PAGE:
Ah, the joys of dog ownership.…Millie, our Springer Spaniel is our constant companion whether galloping around the vineyards or lounging in an old armchair in the studio.  She’s 3 years old and so long overdue for a proper ‘sitting’.  In this digital age it’s so easy to take lots of reference photos until you’re happy with the composition and expression. In this photo she has quite a formal expression but I liked the lighting and setting. The following tutorial will help show you the stages I took.

With animals, large or small, the key is to get the eyes right. Take your time as there is nothing more disconcerting than a slightly cross-eyed expression in the final painting. Once I was happy with the positioning of the eyes and nose, I wet the background and washed in a slightly abstract background using a 25mm flat brush with Burnt Umber and Payne’s Grey (Blue Shade). Once this was dry, I painted in the brown areas of her face and ears (very loosely) starting with lighter washes of Burnt Sienna and getting progressively stronger with the Umber and Grey tones. I kept the white areas of the muzzle – approximately. From then on, it’s fine brush work all the way as a contrast to the looser background.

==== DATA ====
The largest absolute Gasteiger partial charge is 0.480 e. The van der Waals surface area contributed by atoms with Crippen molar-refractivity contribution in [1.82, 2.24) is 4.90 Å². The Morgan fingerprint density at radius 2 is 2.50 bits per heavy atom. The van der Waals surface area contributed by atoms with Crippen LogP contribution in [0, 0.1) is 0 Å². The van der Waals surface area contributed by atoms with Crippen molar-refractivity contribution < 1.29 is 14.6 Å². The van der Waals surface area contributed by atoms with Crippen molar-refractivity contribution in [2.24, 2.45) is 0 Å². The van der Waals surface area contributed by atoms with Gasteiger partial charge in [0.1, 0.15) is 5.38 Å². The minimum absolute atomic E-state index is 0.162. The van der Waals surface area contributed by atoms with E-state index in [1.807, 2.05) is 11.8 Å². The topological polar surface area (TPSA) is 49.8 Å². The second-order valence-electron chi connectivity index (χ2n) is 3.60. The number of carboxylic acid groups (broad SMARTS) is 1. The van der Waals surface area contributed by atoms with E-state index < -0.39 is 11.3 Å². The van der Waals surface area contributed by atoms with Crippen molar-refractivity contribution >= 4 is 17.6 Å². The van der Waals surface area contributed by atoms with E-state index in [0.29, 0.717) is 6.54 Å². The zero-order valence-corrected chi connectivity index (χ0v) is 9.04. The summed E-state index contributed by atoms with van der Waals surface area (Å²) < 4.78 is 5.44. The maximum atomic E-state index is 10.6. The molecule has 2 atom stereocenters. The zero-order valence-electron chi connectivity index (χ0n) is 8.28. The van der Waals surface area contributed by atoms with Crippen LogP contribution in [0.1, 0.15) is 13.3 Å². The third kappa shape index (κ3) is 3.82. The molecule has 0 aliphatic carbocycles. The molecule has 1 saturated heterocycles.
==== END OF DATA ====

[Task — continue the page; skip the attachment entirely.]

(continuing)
By mixing your watercolours with Zinc white gouache they become opaque and you can slowly build up the fur effect by stroking the brush in the direction it grows. I used a No.6 and a No.2 brush. It’s a labour intensive technique but it’s worth it. I steadily added light strokes over dark and, where necessary, I blended them with a damp brush. Don’t use too much water! Bit by bit the painting comes to life working those light tones over the dark areas. Key to the whole picture is, of course, the eyes. Get those nice and sharp and you’re laughing… There’s a small mix of White gouache, Yellow Ochre and Cadmium Red in and around the eyes with a dark Grey/Brown in the centre. Once you’re happy with the overall feel, add some fine white lines for the whiskers. Now try and do it without photos – working with a live model. Good Luck!


The original photo on the left. I flipped it over ( I find it easier as a right-handed artist) and cropped in slightly for more of a portrait. I realised afterwards I should have reversed the markings on the muzzle as I went along.


From reference photo through to finished artwork.

Here’s a close-up of the finished painting to help with detailing.